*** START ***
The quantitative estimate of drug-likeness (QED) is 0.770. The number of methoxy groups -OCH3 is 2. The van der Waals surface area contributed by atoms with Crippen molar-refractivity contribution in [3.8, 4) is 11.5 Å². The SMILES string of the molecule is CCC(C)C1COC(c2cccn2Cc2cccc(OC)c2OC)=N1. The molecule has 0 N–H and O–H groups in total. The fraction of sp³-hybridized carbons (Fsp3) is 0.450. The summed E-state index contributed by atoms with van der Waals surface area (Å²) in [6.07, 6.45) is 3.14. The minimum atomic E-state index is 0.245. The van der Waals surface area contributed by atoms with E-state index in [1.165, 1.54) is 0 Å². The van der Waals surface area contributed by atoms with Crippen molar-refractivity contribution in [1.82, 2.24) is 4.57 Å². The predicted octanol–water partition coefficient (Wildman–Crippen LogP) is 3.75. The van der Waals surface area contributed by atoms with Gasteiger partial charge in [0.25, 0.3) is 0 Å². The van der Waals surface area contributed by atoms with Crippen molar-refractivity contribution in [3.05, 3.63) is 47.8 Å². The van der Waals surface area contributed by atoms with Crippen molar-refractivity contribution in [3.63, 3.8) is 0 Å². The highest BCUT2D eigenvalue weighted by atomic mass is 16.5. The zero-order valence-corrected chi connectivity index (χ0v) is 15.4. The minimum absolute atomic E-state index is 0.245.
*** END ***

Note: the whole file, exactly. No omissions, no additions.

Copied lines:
The quantitative estimate of drug-likeness (QED) is 0.770. The number of methoxy groups -OCH3 is 2. The van der Waals surface area contributed by atoms with Crippen molar-refractivity contribution in [3.8, 4) is 11.5 Å². The SMILES string of the molecule is CCC(C)C1COC(c2cccn2Cc2cccc(OC)c2OC)=N1. The molecule has 0 N–H and O–H groups in total. The fraction of sp³-hybridized carbons (Fsp3) is 0.450. The summed E-state index contributed by atoms with van der Waals surface area (Å²) in [6.07, 6.45) is 3.14. The minimum atomic E-state index is 0.245. The van der Waals surface area contributed by atoms with E-state index in [1.165, 1.54) is 0 Å². The van der Waals surface area contributed by atoms with Crippen molar-refractivity contribution in [1.82, 2.24) is 4.57 Å². The predicted octanol–water partition coefficient (Wildman–Crippen LogP) is 3.75. The van der Waals surface area contributed by atoms with Gasteiger partial charge in [0.25, 0.3) is 0 Å². The van der Waals surface area contributed by atoms with Crippen molar-refractivity contribution in [3.05, 3.63) is 47.8 Å². The van der Waals surface area contributed by atoms with Crippen molar-refractivity contribution in [3.63, 3.8) is 0 Å². The highest BCUT2D eigenvalue weighted by atomic mass is 16.5. The zero-order valence-corrected chi connectivity index (χ0v) is 15.4. The minimum absolute atomic E-state index is 0.245.